Tuukka Turunen

Overview of Functional Safety

Published Monday April 18th, 2016
3 Comments on Overview of Functional Safety
Posted in Biz Circuit, Functional Safety

Qt is used in an extremely wide variety of use cases across over 70 industries, and sometimes there is a need to use Qt in a safety critical system. When a system, be it a medical device, railway control system, nuclear power plant or an automobile, can potentially cause harm to humans, the concept of functional safety helps in assessing the risk and taking the necessary measures to steer the risk to an acceptable level. In this blog, I will explain the key concepts for functional safety and list a few industry standards of functional safety. 

What is Functional Safety?

The objective of functional safety is freedom from unacceptable risk of physical injury or of damage to the health of people. In many systems, there is always risk and the aim is to bring it down to a tolerable level and to reduce the impact of failure. At its simplest a functional safety system detects a potentially dangerous condition and causes corrective or preventative action to be taken.

Functional safety relies on active systems, for example the detection of smoke by sensors and the initiation of fire extinguisher systems or a mechanism in a revolving door to detect a person that stands still to prevent hitting the person.

Functional safety does not only affect software. On the contrary most systems can be implemented with very limited or no software functionality at all. But when it comes to systems using Qt, we of course are mainly interested in how functional safety affects the system’s software architecture and implementation.

Industry Standards for Functional Safety

Different industries have defined their own standards for addressing functional safety, for example, EN 50128 for Railway applications, IEC 60601 for Medical devices and ISO 26262 for the Automotive sector. The ‘mother’ of all functional safety standards is IEC 61508, which defines the basic concepts of functional safety as well as the means to achieve the desired level of safety, so called Safety Integrity Level (SIL).


Figure 1. Examples of industry specific functional safety standards derived from IEC 61508.

In IEC 61508, there are four different SIL levels of functional safety, that have different requirements for achieving them. The required SIL level is determined based on likelihood for injury or death, for example. If a potential hazard is likely to happen or can cause a lot of damage, the required SIL level is higher. The highest levels are often more relevant for non-UI software, but this is of course a matter of system design.

Achieving Functional Safety

Functional safety can’t be determined without considering the system as a whole and the environment in which it interacts. It is always the final product that needs to be analyzed for impact to functional safety aspects. It is possible to certify any component of a system, which will help in certification of the final system. Still, making a system out of certified parts does not exempt it from a system certification.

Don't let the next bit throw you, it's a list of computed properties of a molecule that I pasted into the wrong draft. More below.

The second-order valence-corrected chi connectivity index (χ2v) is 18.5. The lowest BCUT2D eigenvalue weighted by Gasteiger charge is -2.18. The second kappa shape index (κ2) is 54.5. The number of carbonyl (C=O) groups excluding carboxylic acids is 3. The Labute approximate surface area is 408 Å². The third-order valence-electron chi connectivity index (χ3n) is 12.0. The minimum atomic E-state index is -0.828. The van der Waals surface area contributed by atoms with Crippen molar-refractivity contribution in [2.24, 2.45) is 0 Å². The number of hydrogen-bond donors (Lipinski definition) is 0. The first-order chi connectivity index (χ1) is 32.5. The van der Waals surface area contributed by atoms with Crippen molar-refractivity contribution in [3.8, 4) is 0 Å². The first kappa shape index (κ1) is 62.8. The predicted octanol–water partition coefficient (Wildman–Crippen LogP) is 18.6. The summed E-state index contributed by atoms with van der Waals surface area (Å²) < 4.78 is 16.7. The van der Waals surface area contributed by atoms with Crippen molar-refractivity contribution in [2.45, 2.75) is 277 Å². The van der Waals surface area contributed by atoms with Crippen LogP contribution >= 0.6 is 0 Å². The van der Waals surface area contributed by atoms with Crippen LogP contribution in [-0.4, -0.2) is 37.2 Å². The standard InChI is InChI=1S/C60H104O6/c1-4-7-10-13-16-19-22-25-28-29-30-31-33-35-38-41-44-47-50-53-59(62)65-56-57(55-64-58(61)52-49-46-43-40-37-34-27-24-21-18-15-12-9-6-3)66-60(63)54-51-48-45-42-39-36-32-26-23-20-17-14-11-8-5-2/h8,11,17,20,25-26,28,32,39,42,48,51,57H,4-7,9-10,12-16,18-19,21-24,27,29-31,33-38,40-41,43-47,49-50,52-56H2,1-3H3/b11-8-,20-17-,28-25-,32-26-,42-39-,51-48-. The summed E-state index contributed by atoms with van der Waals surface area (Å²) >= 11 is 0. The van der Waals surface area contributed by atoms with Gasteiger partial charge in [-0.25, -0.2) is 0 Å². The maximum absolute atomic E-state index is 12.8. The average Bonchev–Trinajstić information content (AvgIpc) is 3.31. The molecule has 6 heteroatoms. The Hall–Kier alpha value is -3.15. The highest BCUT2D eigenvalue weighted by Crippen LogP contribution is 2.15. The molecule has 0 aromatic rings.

Finally, it should be stated that even though only some systems are subject to functional safety certification, it is often beneficial to consider the advice given in the functional safety standards also for systems that are not intended to be certified. The standards can give good instructions and best practices for design, implementation and quality assurance of any systems that can potentially cause harm.

Achieving full functional safety certification is often challenging and costly as some of the requirements, especially for the higher levels, cause significant restrictions to software functionality. Therefore, it is essential to determine what is the safety critical functionality of the system that needs to be certified. If it is possible to separate the safety critical parts of the software from parts that are not safety critical, it is permitted to limit the certification activity only to the required subset of the system functionality.

Functional safety is a large topic, so I wanted to have just the introduction in this post. In the second part of the blog post I will continue on this topic and focus into using Qt in systems that need to be certified for functional safety. If you are interested in discussing more on creation of functional safety certified systems with Qt, please contact us, or stay tuned for the second part.


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Posted in Biz Circuit, Functional Safety


Lilian says:

Kind of on the same topic.
Could you guys please entertain the idea of running the tests with sanitizers?

YA says:

I evaluated Qt for a safety critical application some time ago. However I don’t think that it can be used in such applications, because even simple problems like the one mentioned QTBUG-26877 are not fixed since years. They are seen as kind of “cosmetic” problems.

@YA: You are correct that items such as fixing compiler warnings definitely do affect the overall quality and are important to address in safety critical systems. And I do agree that these as well as coverage of the QA measures have an important role in this domain. However, these alone are not sufficient to enable, or prevent, usage of Qt in a system requiring functional safety certification. When creating a system with safety critical functionality, one rarely needs to use all of Qt and some further work is always needed. In the following blog post, I will provide two approaches for leveraging Qt in certified systems.

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